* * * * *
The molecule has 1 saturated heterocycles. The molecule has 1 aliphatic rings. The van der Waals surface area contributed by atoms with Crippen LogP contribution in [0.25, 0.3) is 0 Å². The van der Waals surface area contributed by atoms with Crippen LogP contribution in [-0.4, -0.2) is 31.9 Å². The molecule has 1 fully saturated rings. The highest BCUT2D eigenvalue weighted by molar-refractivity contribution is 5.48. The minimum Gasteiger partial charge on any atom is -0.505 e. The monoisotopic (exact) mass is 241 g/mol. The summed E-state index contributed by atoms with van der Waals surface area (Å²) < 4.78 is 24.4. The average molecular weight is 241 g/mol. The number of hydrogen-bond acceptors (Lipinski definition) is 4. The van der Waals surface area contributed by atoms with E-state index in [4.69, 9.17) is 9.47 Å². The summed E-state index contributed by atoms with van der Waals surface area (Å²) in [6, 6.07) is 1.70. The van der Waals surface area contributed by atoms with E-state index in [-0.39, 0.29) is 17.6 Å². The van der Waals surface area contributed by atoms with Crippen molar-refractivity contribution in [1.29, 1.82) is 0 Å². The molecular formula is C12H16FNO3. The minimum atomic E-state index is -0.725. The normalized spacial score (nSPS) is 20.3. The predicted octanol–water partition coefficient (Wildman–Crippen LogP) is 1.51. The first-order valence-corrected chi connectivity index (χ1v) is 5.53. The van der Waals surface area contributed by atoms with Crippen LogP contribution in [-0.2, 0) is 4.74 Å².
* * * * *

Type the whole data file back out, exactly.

The molecule has 1 saturated heterocycles. The molecule has 1 aliphatic rings. The van der Waals surface area contributed by atoms with Crippen LogP contribution in [0.25, 0.3) is 0 Å². The van der Waals surface area contributed by atoms with Crippen LogP contribution in [-0.4, -0.2) is 31.9 Å². The molecule has 1 fully saturated rings. The highest BCUT2D eigenvalue weighted by molar-refractivity contribution is 5.48. The minimum Gasteiger partial charge on any atom is -0.505 e. The monoisotopic (exact) mass is 241 g/mol. The summed E-state index contributed by atoms with van der Waals surface area (Å²) < 4.78 is 24.4. The average molecular weight is 241 g/mol. The number of hydrogen-bond acceptors (Lipinski definition) is 4. The van der Waals surface area contributed by atoms with E-state index in [4.69, 9.17) is 9.47 Å². The summed E-state index contributed by atoms with van der Waals surface area (Å²) in [6, 6.07) is 1.70. The van der Waals surface area contributed by atoms with E-state index in [-0.39, 0.29) is 17.6 Å². The van der Waals surface area contributed by atoms with Crippen molar-refractivity contribution in [1.29, 1.82) is 0 Å². The molecular formula is C12H16FNO3. The minimum atomic E-state index is -0.725. The normalized spacial score (nSPS) is 20.3. The predicted octanol–water partition coefficient (Wildman–Crippen LogP) is 1.51. The first-order valence-corrected chi connectivity index (χ1v) is 5.53. The van der Waals surface area contributed by atoms with Crippen LogP contribution in [-0.2, 0) is 4.74 Å².